My husband and I sleep in a heavy iron bed. Every time there is an electrical storm, I wonder if we are safe there. We are 500′ up, on an island in Big Rideau Lake, and the cottage has been struck by lightning once already. We have installed lightning rods, but I still wonder about the bed.
–Dodie West, Portland, Ont.
Current from a lightning strike is not likely to hit your bed because the bed’s not grounded. Bill Chisholm, a lightning expert at Ontario Hydro, explains: Your cottage would be hit at one of the high points of the roof (probably the lightning rod) and the lightning would then travel down through the conductor. Assuming it’s the right size, the ground wire used as the conductor would offer the path of least resistance and the lightning would eventually exit through the ground terminal outside your cottage.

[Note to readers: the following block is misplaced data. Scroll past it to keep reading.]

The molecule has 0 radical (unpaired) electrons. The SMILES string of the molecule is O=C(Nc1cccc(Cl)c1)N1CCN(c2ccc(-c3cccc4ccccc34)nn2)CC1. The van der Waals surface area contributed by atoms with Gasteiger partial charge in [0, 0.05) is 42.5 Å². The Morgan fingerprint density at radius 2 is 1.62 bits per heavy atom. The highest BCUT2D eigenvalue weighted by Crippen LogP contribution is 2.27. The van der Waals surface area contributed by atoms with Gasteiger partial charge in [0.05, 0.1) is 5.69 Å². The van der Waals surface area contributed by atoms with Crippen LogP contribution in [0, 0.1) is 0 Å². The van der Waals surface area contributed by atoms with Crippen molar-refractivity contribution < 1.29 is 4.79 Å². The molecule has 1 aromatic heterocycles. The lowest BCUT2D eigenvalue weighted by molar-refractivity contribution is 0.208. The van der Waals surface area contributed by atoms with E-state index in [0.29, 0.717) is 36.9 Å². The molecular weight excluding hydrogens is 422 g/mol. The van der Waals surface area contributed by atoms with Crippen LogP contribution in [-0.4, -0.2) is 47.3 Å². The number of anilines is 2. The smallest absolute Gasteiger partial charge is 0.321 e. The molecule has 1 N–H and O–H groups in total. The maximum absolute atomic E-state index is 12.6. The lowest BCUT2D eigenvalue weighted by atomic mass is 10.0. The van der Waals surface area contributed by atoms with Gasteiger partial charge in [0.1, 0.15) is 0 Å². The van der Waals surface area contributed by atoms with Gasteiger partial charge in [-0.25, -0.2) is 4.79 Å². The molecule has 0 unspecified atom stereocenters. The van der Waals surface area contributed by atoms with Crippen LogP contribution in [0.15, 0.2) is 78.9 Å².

If the conductor does not offer low enough resistance, however, there is the possibility of a side flash – an arc of lightning from the conductor to something of lower resistance, such as an electrical heater, or your wiring or plumbing system. A metal bed would attract the current more than a wood one. In the unlikely event a side flash to the bed did occur, however, you’d be safer in an iron bed than a wood one because the iron would conduct the current and keep it away from you.